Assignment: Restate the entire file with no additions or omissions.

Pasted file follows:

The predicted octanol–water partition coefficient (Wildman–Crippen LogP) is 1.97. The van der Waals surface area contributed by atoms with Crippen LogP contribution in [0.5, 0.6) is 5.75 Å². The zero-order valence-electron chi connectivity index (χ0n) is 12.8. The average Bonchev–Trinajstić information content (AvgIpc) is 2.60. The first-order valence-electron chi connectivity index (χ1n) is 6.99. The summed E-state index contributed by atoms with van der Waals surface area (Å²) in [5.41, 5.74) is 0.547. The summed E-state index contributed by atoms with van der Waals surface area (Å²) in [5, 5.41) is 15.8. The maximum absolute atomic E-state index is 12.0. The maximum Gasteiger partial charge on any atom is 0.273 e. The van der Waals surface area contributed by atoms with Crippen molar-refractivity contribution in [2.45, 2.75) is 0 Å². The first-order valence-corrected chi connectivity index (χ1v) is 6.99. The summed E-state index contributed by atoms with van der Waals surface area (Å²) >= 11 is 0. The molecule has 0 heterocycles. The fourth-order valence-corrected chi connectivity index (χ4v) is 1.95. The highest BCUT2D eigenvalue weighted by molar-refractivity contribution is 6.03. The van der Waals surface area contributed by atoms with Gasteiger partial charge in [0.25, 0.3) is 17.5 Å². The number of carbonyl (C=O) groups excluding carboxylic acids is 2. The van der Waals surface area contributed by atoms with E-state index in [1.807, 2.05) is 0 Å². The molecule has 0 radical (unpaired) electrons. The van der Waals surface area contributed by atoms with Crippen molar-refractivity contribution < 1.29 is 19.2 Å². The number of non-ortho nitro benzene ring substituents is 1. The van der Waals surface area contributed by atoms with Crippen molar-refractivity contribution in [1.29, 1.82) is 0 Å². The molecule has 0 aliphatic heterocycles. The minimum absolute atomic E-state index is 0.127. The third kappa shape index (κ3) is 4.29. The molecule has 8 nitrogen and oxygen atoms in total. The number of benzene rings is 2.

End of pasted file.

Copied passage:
The predicted octanol–water partition coefficient (Wildman–Crippen LogP) is 1.97. The van der Waals surface area contributed by atoms with Crippen LogP contribution in [0.5, 0.6) is 5.75 Å². The zero-order valence-electron chi connectivity index (χ0n) is 12.8. The average Bonchev–Trinajstić information content (AvgIpc) is 2.60. The first-order valence-electron chi connectivity index (χ1n) is 6.99. The summed E-state index contributed by atoms with van der Waals surface area (Å²) in [5.41, 5.74) is 0.547. The summed E-state index contributed by atoms with van der Waals surface area (Å²) in [5, 5.41) is 15.8. The maximum absolute atomic E-state index is 12.0. The maximum Gasteiger partial charge on any atom is 0.273 e. The van der Waals surface area contributed by atoms with Crippen molar-refractivity contribution in [2.45, 2.75) is 0 Å². The first-order valence-corrected chi connectivity index (χ1v) is 6.99. The summed E-state index contributed by atoms with van der Waals surface area (Å²) >= 11 is 0. The molecule has 0 heterocycles. The fourth-order valence-corrected chi connectivity index (χ4v) is 1.95. The highest BCUT2D eigenvalue weighted by molar-refractivity contribution is 6.03. The van der Waals surface area contributed by atoms with Gasteiger partial charge in [0.25, 0.3) is 17.5 Å². The number of carbonyl (C=O) groups excluding carboxylic acids is 2. The van der Waals surface area contributed by atoms with E-state index in [1.807, 2.05) is 0 Å². The molecule has 0 radical (unpaired) electrons. The van der Waals surface area contributed by atoms with Crippen molar-refractivity contribution < 1.29 is 19.2 Å². The number of non-ortho nitro benzene ring substituents is 1. The van der Waals surface area contributed by atoms with Crippen molar-refractivity contribution in [1.29, 1.82) is 0 Å². The molecule has 0 aliphatic heterocycles. The minimum absolute atomic E-state index is 0.127. The third kappa shape index (κ3) is 4.29. The molecule has 8 nitrogen and oxygen atoms in total. The number of benzene rings is 2.